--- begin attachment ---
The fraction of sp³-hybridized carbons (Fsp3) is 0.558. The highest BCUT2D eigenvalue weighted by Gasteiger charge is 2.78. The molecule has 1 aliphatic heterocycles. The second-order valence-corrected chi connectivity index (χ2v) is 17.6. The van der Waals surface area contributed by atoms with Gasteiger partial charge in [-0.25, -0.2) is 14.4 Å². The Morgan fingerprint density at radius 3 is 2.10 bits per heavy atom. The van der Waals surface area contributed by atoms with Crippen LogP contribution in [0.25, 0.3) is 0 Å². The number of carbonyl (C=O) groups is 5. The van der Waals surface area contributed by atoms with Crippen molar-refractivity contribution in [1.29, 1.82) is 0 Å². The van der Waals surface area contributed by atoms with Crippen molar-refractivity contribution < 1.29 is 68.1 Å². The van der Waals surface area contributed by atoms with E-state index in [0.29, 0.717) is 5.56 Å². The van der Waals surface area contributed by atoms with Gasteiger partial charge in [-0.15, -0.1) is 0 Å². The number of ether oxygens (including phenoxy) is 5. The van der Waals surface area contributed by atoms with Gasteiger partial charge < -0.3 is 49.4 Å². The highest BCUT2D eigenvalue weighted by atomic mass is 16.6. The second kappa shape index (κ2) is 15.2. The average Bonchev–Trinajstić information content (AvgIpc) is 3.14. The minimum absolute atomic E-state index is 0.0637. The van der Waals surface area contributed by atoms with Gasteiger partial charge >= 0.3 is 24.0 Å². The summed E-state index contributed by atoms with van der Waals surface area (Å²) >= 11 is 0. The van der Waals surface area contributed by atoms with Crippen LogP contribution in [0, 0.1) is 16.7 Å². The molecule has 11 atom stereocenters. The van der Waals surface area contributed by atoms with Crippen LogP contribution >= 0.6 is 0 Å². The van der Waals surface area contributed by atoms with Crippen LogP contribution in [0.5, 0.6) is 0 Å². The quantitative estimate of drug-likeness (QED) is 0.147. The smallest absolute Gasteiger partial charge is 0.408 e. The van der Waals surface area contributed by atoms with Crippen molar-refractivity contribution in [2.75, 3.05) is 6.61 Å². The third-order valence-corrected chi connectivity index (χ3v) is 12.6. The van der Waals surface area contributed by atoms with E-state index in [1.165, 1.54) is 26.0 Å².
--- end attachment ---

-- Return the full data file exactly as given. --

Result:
The fraction of sp³-hybridized carbons (Fsp3) is 0.558. The highest BCUT2D eigenvalue weighted by Gasteiger charge is 2.78. The molecule has 1 aliphatic heterocycles. The second-order valence-corrected chi connectivity index (χ2v) is 17.6. The van der Waals surface area contributed by atoms with Gasteiger partial charge in [-0.25, -0.2) is 14.4 Å². The Morgan fingerprint density at radius 3 is 2.10 bits per heavy atom. The van der Waals surface area contributed by atoms with Crippen LogP contribution in [0.25, 0.3) is 0 Å². The number of carbonyl (C=O) groups is 5. The van der Waals surface area contributed by atoms with Crippen molar-refractivity contribution in [1.29, 1.82) is 0 Å². The van der Waals surface area contributed by atoms with Crippen molar-refractivity contribution < 1.29 is 68.1 Å². The van der Waals surface area contributed by atoms with E-state index in [0.29, 0.717) is 5.56 Å². The van der Waals surface area contributed by atoms with Gasteiger partial charge in [-0.15, -0.1) is 0 Å². The number of ether oxygens (including phenoxy) is 5. The van der Waals surface area contributed by atoms with Gasteiger partial charge < -0.3 is 49.4 Å². The highest BCUT2D eigenvalue weighted by atomic mass is 16.6. The second kappa shape index (κ2) is 15.2. The average Bonchev–Trinajstić information content (AvgIpc) is 3.14. The minimum absolute atomic E-state index is 0.0637. The van der Waals surface area contributed by atoms with Gasteiger partial charge >= 0.3 is 24.0 Å². The summed E-state index contributed by atoms with van der Waals surface area (Å²) >= 11 is 0. The van der Waals surface area contributed by atoms with Crippen LogP contribution in [0, 0.1) is 16.7 Å². The molecule has 11 atom stereocenters. The van der Waals surface area contributed by atoms with Crippen LogP contribution >= 0.6 is 0 Å². The van der Waals surface area contributed by atoms with Crippen LogP contribution in [0.5, 0.6) is 0 Å². The quantitative estimate of drug-likeness (QED) is 0.147. The smallest absolute Gasteiger partial charge is 0.408 e. The van der Waals surface area contributed by atoms with Crippen molar-refractivity contribution in [2.75, 3.05) is 6.61 Å². The third-order valence-corrected chi connectivity index (χ3v) is 12.6. The van der Waals surface area contributed by atoms with E-state index in [1.165, 1.54) is 26.0 Å².